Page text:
Evacuation slide malfunction. The evacuation slide for the airplane’s right front (1R) door did not inflate when a flight attendant pulled the manual inflation handle, which rendered the exit unusable. The investigation found that the cable had been installed incorrectly in the valve assembly, which prevented proper inflation. On July 14, 2017, the slide manufacturer issued a revision to the Component Maintenance Manual to provide more descriptive valve testing procedures intended to prevent improper cable installation.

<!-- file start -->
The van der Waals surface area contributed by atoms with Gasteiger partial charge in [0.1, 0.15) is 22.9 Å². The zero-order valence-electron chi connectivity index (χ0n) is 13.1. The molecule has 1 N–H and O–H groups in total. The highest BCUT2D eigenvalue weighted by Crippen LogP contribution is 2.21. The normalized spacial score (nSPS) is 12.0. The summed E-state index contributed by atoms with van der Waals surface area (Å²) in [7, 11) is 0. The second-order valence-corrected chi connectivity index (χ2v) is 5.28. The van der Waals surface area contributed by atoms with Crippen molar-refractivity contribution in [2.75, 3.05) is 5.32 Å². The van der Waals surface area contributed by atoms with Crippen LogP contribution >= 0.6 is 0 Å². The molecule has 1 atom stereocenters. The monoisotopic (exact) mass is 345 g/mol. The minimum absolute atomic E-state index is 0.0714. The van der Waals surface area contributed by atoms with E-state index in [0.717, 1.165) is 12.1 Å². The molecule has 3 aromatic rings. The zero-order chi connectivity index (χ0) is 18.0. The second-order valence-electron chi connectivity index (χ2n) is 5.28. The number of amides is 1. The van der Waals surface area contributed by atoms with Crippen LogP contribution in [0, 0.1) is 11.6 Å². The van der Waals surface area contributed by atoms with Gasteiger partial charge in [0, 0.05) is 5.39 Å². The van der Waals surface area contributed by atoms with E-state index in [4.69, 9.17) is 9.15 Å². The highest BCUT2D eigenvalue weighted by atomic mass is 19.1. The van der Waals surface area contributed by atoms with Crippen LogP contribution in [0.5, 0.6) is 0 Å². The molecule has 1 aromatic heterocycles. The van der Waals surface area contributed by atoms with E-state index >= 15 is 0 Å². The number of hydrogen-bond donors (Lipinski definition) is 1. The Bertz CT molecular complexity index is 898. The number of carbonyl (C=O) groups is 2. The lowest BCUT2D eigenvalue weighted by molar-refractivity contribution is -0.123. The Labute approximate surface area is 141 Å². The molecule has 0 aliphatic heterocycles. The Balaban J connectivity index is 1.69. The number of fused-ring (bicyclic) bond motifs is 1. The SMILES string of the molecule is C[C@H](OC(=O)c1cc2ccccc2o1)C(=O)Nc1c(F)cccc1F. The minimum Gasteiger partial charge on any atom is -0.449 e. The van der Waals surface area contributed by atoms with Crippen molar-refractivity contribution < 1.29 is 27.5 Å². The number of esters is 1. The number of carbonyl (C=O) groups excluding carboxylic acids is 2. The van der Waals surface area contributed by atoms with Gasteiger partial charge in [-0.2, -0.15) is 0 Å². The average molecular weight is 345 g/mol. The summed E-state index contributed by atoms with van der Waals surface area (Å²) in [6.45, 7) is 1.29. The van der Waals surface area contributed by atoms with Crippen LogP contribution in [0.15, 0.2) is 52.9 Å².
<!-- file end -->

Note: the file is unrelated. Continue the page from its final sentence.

During the overrun, the airplane was traveling about 100 kts when it exited the paved surface off the departure end of runway 23L at YIP. It then traveled about 950 ft across the grassy part of the runway safety area (RSA) before striking the airport perimeter fence and a raised, paved road before coming to a stop. The RSA off the departure end of runway 23L met the dimensional standards specified in FAA Advisory Circular 150/5300-13A, Change 1, having been upgraded between 2006 and 2009. The NTSB notes that these upgrades were responsive to previously issued NTSB safety recommendations and were part of a national program that the FAA initiated in 1999 to improve RSAs, install engineered material arresting systems, and relocate or make frangible FAA-owned navigational aids located in an RSA.